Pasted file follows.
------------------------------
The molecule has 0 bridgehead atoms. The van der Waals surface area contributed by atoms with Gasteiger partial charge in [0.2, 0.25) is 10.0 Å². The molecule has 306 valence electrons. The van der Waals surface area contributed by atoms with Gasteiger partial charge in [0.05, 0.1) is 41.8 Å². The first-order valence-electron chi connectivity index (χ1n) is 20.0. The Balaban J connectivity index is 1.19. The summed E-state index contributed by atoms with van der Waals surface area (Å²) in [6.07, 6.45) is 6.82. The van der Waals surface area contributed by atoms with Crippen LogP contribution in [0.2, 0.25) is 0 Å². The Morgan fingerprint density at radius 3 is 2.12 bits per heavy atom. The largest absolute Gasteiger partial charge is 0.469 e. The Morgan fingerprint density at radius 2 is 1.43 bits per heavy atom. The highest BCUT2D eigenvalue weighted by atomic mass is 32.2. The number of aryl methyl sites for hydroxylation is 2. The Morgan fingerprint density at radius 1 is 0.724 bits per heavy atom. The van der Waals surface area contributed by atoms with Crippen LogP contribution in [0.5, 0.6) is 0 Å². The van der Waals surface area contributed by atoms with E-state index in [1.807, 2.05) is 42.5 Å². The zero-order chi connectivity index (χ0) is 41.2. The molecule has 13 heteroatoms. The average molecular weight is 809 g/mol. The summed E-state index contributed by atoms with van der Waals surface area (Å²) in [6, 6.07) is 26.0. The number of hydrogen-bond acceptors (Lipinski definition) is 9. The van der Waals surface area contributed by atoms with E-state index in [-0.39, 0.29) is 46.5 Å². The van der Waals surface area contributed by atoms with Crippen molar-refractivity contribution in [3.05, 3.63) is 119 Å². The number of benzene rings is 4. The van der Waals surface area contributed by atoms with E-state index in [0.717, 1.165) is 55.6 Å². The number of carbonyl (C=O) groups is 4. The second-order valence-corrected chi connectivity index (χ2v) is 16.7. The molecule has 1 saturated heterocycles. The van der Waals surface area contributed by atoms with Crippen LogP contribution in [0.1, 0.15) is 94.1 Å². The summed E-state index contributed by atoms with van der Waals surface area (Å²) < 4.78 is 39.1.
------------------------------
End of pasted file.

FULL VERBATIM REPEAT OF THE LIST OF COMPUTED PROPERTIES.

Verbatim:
The molecule has 0 bridgehead atoms. The van der Waals surface area contributed by atoms with Gasteiger partial charge in [0.2, 0.25) is 10.0 Å². The molecule has 306 valence electrons. The van der Waals surface area contributed by atoms with Gasteiger partial charge in [0.05, 0.1) is 41.8 Å². The first-order valence-electron chi connectivity index (χ1n) is 20.0. The Balaban J connectivity index is 1.19. The summed E-state index contributed by atoms with van der Waals surface area (Å²) in [6.07, 6.45) is 6.82. The van der Waals surface area contributed by atoms with Crippen LogP contribution in [0.2, 0.25) is 0 Å². The Morgan fingerprint density at radius 3 is 2.12 bits per heavy atom. The largest absolute Gasteiger partial charge is 0.469 e. The Morgan fingerprint density at radius 2 is 1.43 bits per heavy atom. The highest BCUT2D eigenvalue weighted by atomic mass is 32.2. The number of aryl methyl sites for hydroxylation is 2. The Morgan fingerprint density at radius 1 is 0.724 bits per heavy atom. The van der Waals surface area contributed by atoms with Crippen LogP contribution in [0.5, 0.6) is 0 Å². The van der Waals surface area contributed by atoms with E-state index in [1.807, 2.05) is 42.5 Å². The zero-order chi connectivity index (χ0) is 41.2. The molecule has 13 heteroatoms. The average molecular weight is 809 g/mol. The summed E-state index contributed by atoms with van der Waals surface area (Å²) in [6, 6.07) is 26.0. The number of hydrogen-bond acceptors (Lipinski definition) is 9. The van der Waals surface area contributed by atoms with E-state index in [-0.39, 0.29) is 46.5 Å². The van der Waals surface area contributed by atoms with Crippen molar-refractivity contribution in [3.05, 3.63) is 119 Å². The number of benzene rings is 4. The van der Waals surface area contributed by atoms with E-state index in [0.717, 1.165) is 55.6 Å². The number of carbonyl (C=O) groups is 4. The second-order valence-corrected chi connectivity index (χ2v) is 16.7. The molecule has 1 saturated heterocycles. The van der Waals surface area contributed by atoms with Crippen LogP contribution in [0.1, 0.15) is 94.1 Å². The summed E-state index contributed by atoms with van der Waals surface area (Å²) < 4.78 is 39.1.